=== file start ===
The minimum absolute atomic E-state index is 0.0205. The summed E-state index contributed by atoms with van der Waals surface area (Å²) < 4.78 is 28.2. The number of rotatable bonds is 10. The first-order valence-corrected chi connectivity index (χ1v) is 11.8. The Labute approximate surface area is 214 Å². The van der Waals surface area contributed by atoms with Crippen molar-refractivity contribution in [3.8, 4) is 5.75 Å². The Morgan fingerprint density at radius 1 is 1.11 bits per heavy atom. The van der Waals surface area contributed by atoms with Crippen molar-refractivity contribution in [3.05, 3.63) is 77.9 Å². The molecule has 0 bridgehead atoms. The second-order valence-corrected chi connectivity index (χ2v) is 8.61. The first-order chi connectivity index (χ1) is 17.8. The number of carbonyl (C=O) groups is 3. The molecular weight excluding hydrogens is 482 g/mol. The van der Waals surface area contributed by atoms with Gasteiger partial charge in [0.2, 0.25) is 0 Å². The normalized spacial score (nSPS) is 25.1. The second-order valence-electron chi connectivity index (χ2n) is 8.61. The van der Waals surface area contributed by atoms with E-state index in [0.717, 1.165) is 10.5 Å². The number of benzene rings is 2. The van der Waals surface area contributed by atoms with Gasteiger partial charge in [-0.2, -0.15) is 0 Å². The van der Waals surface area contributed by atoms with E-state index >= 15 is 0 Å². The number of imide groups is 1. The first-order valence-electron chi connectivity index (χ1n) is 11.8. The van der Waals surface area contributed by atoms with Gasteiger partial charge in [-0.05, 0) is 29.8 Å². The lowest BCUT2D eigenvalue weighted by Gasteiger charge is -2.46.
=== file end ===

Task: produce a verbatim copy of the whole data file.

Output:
The minimum absolute atomic E-state index is 0.0205. The summed E-state index contributed by atoms with van der Waals surface area (Å²) < 4.78 is 28.2. The number of rotatable bonds is 10. The first-order valence-corrected chi connectivity index (χ1v) is 11.8. The Labute approximate surface area is 214 Å². The van der Waals surface area contributed by atoms with Crippen molar-refractivity contribution in [3.8, 4) is 5.75 Å². The Morgan fingerprint density at radius 1 is 1.11 bits per heavy atom. The van der Waals surface area contributed by atoms with Crippen molar-refractivity contribution in [3.05, 3.63) is 77.9 Å². The molecule has 0 bridgehead atoms. The second-order valence-corrected chi connectivity index (χ2v) is 8.61. The first-order chi connectivity index (χ1) is 17.8. The number of carbonyl (C=O) groups is 3. The molecular weight excluding hydrogens is 482 g/mol. The van der Waals surface area contributed by atoms with Gasteiger partial charge in [0.2, 0.25) is 0 Å². The normalized spacial score (nSPS) is 25.1. The second-order valence-electron chi connectivity index (χ2n) is 8.61. The van der Waals surface area contributed by atoms with E-state index in [0.717, 1.165) is 10.5 Å². The number of benzene rings is 2. The van der Waals surface area contributed by atoms with Gasteiger partial charge in [-0.2, -0.15) is 0 Å². The van der Waals surface area contributed by atoms with E-state index >= 15 is 0 Å². The number of imide groups is 1. The first-order valence-electron chi connectivity index (χ1n) is 11.8. The van der Waals surface area contributed by atoms with Gasteiger partial charge in [-0.05, 0) is 29.8 Å². The lowest BCUT2D eigenvalue weighted by Gasteiger charge is -2.46.